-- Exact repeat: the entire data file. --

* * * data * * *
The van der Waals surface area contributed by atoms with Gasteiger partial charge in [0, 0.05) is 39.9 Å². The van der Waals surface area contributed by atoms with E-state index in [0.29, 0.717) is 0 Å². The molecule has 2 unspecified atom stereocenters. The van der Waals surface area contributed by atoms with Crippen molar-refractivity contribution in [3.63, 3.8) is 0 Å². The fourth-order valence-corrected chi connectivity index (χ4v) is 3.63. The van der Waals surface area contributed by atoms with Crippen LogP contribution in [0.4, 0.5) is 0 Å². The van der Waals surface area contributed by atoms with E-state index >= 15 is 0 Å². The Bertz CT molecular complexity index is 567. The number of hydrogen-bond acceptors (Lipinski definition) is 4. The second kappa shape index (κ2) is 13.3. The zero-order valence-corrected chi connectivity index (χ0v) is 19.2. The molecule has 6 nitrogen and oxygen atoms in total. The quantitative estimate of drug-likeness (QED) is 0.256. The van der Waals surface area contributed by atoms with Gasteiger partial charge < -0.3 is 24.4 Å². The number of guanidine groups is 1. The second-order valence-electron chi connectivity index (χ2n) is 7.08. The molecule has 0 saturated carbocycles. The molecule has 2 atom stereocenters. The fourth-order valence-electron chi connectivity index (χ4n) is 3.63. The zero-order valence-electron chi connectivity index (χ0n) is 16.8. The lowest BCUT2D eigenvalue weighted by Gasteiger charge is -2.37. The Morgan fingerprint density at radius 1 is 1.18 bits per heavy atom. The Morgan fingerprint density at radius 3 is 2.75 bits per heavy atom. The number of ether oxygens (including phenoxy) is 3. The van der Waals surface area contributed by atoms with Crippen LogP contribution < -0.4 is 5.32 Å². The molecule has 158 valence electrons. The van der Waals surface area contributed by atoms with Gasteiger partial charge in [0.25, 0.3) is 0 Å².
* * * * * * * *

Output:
The van der Waals surface area contributed by atoms with Gasteiger partial charge in [0, 0.05) is 39.9 Å². The van der Waals surface area contributed by atoms with E-state index in [0.29, 0.717) is 0 Å². The molecule has 2 unspecified atom stereocenters. The van der Waals surface area contributed by atoms with Crippen molar-refractivity contribution in [3.63, 3.8) is 0 Å². The fourth-order valence-corrected chi connectivity index (χ4v) is 3.63. The van der Waals surface area contributed by atoms with Crippen LogP contribution in [0.4, 0.5) is 0 Å². The van der Waals surface area contributed by atoms with E-state index >= 15 is 0 Å². The Bertz CT molecular complexity index is 567. The number of hydrogen-bond acceptors (Lipinski definition) is 4. The second kappa shape index (κ2) is 13.3. The zero-order valence-corrected chi connectivity index (χ0v) is 19.2. The molecule has 6 nitrogen and oxygen atoms in total. The quantitative estimate of drug-likeness (QED) is 0.256. The van der Waals surface area contributed by atoms with Gasteiger partial charge < -0.3 is 24.4 Å². The number of guanidine groups is 1. The second-order valence-electron chi connectivity index (χ2n) is 7.08. The molecule has 0 saturated carbocycles. The molecule has 2 atom stereocenters. The fourth-order valence-electron chi connectivity index (χ4n) is 3.63. The zero-order valence-electron chi connectivity index (χ0n) is 16.8. The lowest BCUT2D eigenvalue weighted by Gasteiger charge is -2.37. The Morgan fingerprint density at radius 1 is 1.18 bits per heavy atom. The Morgan fingerprint density at radius 3 is 2.75 bits per heavy atom. The number of ether oxygens (including phenoxy) is 3. The van der Waals surface area contributed by atoms with Crippen LogP contribution < -0.4 is 5.32 Å². The molecule has 158 valence electrons. The van der Waals surface area contributed by atoms with Gasteiger partial charge in [0.25, 0.3) is 0 Å².